Objectives: Direct and mediated associations between subjective social status (SSS), a subjective measure of socio-economic status, and smoking abstinence were examined during the period of acute withdrawal among a diverse sample of 421 smokers (33% Caucasian, 34% African American, 33% Latino) undergoing a quit attempt.
Methods: Logistic regressions examined relations between SSS and abstinence, controlling for socio-demographic variables. Depression, stress, positive affect and negative affect on the quit day were examined as potential affective mediators of the SSS-abstinence association, with and without adjusting for pre-quit mediator scores.
Results: SSS predicted abstinence to 2 weeks post-quit. Abstinence rates were 2.6 (postquit week 1) and 2.4 (postquit week 2) times higher in the highest versus the lowest SSS quartile. Depression and positive affect mediated the SSS-abstinence relationships, but only depression maintained significance when adjusting for the baseline mediator score.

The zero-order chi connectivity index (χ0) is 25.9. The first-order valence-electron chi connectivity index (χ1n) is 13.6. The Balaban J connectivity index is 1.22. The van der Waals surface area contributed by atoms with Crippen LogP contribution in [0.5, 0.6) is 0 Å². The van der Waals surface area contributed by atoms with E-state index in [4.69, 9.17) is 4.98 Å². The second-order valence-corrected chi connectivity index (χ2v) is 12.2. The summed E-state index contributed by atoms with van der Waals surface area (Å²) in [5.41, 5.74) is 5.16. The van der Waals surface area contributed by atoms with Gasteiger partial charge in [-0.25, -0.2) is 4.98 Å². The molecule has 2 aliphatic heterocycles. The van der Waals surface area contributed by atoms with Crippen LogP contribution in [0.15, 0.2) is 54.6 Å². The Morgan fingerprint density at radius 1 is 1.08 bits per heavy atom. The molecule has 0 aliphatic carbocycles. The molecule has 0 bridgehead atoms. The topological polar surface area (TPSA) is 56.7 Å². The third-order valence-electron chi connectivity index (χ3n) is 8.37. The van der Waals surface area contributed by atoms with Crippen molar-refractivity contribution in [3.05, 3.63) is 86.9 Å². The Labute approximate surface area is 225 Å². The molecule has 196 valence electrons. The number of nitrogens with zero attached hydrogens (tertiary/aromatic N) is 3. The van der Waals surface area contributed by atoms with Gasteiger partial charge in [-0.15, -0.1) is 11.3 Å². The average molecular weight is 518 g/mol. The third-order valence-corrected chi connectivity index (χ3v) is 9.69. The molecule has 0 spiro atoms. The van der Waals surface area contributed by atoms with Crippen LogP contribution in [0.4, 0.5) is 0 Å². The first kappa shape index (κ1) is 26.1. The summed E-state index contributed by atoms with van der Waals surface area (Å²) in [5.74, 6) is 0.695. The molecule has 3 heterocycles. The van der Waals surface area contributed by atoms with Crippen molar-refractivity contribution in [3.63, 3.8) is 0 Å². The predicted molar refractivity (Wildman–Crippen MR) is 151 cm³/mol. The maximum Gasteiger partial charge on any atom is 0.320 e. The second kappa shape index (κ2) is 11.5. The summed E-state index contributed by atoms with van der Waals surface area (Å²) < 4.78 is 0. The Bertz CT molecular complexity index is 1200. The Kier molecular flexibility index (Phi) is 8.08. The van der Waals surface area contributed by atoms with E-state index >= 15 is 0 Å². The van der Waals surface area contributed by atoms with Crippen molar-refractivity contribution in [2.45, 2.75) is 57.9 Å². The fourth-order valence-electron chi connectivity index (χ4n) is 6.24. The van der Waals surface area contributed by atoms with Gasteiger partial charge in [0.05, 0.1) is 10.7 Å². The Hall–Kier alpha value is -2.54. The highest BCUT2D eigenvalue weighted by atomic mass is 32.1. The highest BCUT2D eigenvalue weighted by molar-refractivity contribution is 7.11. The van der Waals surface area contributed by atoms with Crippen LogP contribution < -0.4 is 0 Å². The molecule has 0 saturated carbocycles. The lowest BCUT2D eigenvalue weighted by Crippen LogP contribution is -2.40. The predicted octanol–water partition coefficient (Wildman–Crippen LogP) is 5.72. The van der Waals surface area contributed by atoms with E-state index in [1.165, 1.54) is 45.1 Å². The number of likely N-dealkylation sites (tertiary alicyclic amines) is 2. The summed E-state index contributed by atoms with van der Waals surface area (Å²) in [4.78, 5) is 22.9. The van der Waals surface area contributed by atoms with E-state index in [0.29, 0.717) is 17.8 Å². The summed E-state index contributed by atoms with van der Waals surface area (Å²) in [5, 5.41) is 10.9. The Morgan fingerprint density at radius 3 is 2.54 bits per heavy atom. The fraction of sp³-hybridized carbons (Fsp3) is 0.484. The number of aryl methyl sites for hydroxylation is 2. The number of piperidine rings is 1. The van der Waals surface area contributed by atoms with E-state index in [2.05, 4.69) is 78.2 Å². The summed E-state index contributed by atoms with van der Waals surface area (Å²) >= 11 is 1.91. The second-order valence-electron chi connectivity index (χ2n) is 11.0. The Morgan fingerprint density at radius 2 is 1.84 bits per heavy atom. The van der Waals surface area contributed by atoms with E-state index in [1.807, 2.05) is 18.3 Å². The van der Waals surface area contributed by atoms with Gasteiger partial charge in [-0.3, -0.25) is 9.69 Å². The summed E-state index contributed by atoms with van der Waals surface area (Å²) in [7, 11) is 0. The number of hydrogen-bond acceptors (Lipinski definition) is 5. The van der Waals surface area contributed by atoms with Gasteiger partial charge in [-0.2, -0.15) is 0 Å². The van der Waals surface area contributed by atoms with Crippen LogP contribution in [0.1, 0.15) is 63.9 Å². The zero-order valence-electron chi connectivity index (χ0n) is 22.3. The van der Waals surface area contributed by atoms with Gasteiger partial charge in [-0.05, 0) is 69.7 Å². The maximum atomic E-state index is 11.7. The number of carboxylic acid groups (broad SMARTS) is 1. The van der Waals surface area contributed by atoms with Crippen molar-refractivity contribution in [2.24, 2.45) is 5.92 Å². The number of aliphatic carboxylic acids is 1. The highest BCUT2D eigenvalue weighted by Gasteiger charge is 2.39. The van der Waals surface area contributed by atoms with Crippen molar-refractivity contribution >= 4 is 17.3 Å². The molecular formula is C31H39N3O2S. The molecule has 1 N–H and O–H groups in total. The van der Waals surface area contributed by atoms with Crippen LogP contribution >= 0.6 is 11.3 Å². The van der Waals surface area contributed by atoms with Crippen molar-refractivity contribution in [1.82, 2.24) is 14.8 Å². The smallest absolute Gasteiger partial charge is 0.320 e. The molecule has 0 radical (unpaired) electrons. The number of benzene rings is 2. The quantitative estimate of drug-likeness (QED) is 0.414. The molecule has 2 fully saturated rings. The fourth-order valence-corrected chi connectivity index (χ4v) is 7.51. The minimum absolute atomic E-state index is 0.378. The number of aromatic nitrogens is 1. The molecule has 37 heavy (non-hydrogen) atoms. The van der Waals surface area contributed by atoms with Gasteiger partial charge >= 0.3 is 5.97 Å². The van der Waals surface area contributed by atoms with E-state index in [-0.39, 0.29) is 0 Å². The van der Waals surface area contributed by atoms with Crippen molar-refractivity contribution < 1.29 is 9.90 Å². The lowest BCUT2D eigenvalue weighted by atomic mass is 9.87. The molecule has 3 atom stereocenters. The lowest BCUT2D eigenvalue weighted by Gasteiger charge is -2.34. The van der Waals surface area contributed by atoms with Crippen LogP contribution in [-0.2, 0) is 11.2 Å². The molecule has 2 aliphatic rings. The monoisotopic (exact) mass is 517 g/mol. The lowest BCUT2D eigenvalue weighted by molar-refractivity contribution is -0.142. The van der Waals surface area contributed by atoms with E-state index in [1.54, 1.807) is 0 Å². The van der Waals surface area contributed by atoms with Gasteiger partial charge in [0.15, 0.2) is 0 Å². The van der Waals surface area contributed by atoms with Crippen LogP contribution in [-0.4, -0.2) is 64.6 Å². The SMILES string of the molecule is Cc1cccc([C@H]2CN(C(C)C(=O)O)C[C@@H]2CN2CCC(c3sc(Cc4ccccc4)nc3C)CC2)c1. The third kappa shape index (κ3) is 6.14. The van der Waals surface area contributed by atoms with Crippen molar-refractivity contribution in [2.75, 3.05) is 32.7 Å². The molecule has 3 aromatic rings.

Conclusions: Among a diverse sample of quitting smokers, low SSS predicted relapse during acute withdrawal after controlling for numerous covariates, an effect accounted for partially by quit day affective symptomatology. Smokers endorsing lower SSS face significant hurdles in achieving cessation, highlighting the need for targeted interventions encompassing attention to quit day mood reactivity.